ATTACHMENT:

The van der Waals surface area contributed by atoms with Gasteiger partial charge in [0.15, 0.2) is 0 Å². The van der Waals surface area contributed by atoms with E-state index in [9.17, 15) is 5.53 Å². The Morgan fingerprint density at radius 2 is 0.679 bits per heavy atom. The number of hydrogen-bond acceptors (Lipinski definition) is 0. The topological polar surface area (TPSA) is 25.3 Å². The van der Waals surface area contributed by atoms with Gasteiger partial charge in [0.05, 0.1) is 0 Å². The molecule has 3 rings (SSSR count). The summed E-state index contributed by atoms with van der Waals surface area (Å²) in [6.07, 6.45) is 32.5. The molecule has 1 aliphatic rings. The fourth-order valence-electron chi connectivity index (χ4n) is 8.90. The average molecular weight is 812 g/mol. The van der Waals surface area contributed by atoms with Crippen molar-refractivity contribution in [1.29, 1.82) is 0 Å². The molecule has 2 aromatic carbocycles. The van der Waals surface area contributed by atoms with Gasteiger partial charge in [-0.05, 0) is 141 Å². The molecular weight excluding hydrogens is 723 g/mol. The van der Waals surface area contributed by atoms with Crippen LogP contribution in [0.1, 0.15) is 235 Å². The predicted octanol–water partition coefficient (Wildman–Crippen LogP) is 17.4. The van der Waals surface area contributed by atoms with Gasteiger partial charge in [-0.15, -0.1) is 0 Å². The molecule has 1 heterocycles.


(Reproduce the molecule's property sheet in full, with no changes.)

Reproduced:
The van der Waals surface area contributed by atoms with Gasteiger partial charge in [0.15, 0.2) is 0 Å². The van der Waals surface area contributed by atoms with E-state index in [9.17, 15) is 5.53 Å². The Morgan fingerprint density at radius 2 is 0.679 bits per heavy atom. The number of hydrogen-bond acceptors (Lipinski definition) is 0. The topological polar surface area (TPSA) is 25.3 Å². The van der Waals surface area contributed by atoms with Gasteiger partial charge in [0.05, 0.1) is 0 Å². The molecule has 3 rings (SSSR count). The summed E-state index contributed by atoms with van der Waals surface area (Å²) in [6.07, 6.45) is 32.5. The molecule has 1 aliphatic rings. The fourth-order valence-electron chi connectivity index (χ4n) is 8.90. The average molecular weight is 812 g/mol. The van der Waals surface area contributed by atoms with Crippen molar-refractivity contribution in [1.29, 1.82) is 0 Å². The molecule has 2 aromatic carbocycles. The van der Waals surface area contributed by atoms with Gasteiger partial charge in [-0.05, 0) is 141 Å². The molecular weight excluding hydrogens is 723 g/mol. The van der Waals surface area contributed by atoms with Crippen LogP contribution in [0.1, 0.15) is 235 Å². The predicted octanol–water partition coefficient (Wildman–Crippen LogP) is 17.4. The van der Waals surface area contributed by atoms with Gasteiger partial charge in [-0.15, -0.1) is 0 Å². The molecule has 1 heterocycles.